Simulation

Report
CIS 2033 based on
Dekking et al. A Modern Introduction to Probability and Statistics. 2007
Michael Baron. Probability and Statistics for Computer Scientists, CRC 2006
Instructor Longin Jan Latecki
Ch. 6 Simulations
What is a simulation?
One uses a model to create specific situations in order to study the response of
the model to them and then interprets this in terms of what would happen to the
system “in the real world”.
Models for such systems involve random variables, and we speak of probabilistic
or stochastic models, and simulating them is stochastic simulation.
Stochastic simulation of a system means generating values for all the random
variables in the model, according to their specified distributions, and recording
and analyzing what happens
We refer to the generated values as realizations of the random variables
Quick exercise 6.1
Describe how you can simulate a coin toss when instead of a coin
you have a die.
Any ideas on how to simulate a roll of a die if you only have a coin?
Quick exercise 6.1
Describe how you can simulate a coin toss when instead of a coin
you have a die.
Any ideas on how to simulate a roll of a die if you only have a coin?
Repeat the coin tosses if you get TTH or TTT.
Quick exercise 6.2
A random variable Y has outcomes 1, 3, and 4 with the following probabilities:
P(Y = 1) = 3/5, P(Y = 3) = 1/5, and P(Y = 4) = 1/5.
Describe how to construct Y from a U(0, 1) random variable.
6.2 Generating realizations: Bernoulli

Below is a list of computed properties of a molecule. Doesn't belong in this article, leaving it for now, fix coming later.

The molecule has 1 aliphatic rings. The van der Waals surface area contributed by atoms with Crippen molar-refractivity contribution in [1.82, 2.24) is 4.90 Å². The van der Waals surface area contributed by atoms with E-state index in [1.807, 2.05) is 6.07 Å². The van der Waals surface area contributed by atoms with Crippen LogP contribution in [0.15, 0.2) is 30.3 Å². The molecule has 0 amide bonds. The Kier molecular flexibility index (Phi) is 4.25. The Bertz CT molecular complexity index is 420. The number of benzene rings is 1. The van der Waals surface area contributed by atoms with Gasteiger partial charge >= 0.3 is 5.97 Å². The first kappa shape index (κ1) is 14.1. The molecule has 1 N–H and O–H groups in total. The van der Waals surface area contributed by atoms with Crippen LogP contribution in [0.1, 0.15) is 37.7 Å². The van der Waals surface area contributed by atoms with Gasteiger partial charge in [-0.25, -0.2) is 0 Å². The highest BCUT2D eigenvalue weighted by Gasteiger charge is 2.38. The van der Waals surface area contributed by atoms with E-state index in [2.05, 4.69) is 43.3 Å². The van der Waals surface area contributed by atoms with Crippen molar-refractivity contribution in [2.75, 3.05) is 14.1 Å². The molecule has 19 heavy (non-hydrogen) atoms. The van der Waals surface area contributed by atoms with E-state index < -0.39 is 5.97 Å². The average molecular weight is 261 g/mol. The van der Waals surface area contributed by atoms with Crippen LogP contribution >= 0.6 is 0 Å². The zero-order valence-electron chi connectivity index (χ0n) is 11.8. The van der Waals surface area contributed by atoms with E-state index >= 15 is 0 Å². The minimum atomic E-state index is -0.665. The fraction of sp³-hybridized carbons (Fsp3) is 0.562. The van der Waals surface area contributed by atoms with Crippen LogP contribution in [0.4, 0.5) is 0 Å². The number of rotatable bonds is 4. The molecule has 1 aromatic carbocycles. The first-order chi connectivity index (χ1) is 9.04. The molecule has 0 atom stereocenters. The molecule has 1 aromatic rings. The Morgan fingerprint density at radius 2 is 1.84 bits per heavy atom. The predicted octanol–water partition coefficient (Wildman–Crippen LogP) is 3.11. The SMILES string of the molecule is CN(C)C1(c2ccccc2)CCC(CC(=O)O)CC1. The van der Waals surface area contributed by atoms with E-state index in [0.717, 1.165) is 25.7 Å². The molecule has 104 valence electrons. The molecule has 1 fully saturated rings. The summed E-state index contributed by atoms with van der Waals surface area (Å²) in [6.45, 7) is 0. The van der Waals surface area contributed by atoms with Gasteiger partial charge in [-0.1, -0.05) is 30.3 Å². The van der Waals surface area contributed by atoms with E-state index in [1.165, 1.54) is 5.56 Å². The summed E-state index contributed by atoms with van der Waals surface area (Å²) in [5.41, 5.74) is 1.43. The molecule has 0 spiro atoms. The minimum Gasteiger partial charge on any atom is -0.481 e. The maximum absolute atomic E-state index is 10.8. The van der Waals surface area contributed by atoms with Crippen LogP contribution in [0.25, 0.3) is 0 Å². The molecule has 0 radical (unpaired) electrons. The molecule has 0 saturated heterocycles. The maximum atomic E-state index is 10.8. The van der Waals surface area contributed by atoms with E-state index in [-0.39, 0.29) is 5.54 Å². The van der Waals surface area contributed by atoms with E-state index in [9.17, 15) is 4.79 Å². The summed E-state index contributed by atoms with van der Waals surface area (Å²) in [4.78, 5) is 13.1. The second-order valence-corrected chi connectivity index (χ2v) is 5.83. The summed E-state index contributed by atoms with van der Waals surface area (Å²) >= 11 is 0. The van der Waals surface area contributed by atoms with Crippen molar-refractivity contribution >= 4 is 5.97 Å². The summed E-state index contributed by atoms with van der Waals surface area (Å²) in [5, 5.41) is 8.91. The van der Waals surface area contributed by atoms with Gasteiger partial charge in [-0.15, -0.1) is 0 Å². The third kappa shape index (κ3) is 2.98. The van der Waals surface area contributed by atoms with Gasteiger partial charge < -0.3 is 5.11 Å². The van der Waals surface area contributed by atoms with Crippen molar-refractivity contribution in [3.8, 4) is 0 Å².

Simulations are almost always done by computer, which usually have one or more socalled (pseudo) random number generators. Which mimics U(0,1).
Bernoulli random Variables
Suppose U has a U(0,1) distribution. To construct a Ber(p) random variable for some
0 < p < 1.
so that
A Matlab code:
U = rand;
X = (U<p)
Binomial
Binomial Random Variables
We can obtain a binomial RV as a sum of n independent Bernoulli RVs.
For this we start with n uniform RVs, for example:
A Matlab code:
n = 20; p = 0.68;
U = rand(n,1);
X = sum(U<p)
Geometric
Geometric Random Variables
A while loop of Bernoulli trials generates a geometric RV.
We run the loop until the first success occurs.
Variable X in the while loop counts the number of failures.
A Matlab code:
X=1;
while rand > p
X = X + 1;
end;
X
%at least one trail
%continue while there are failures
%stop at the first success
Arbitrary discrete distribution
Arbitrary Discrete Random Variable X
that takes values x0, x1, … with probabilities pi = P(X=xi) such that p0+p1+…=1.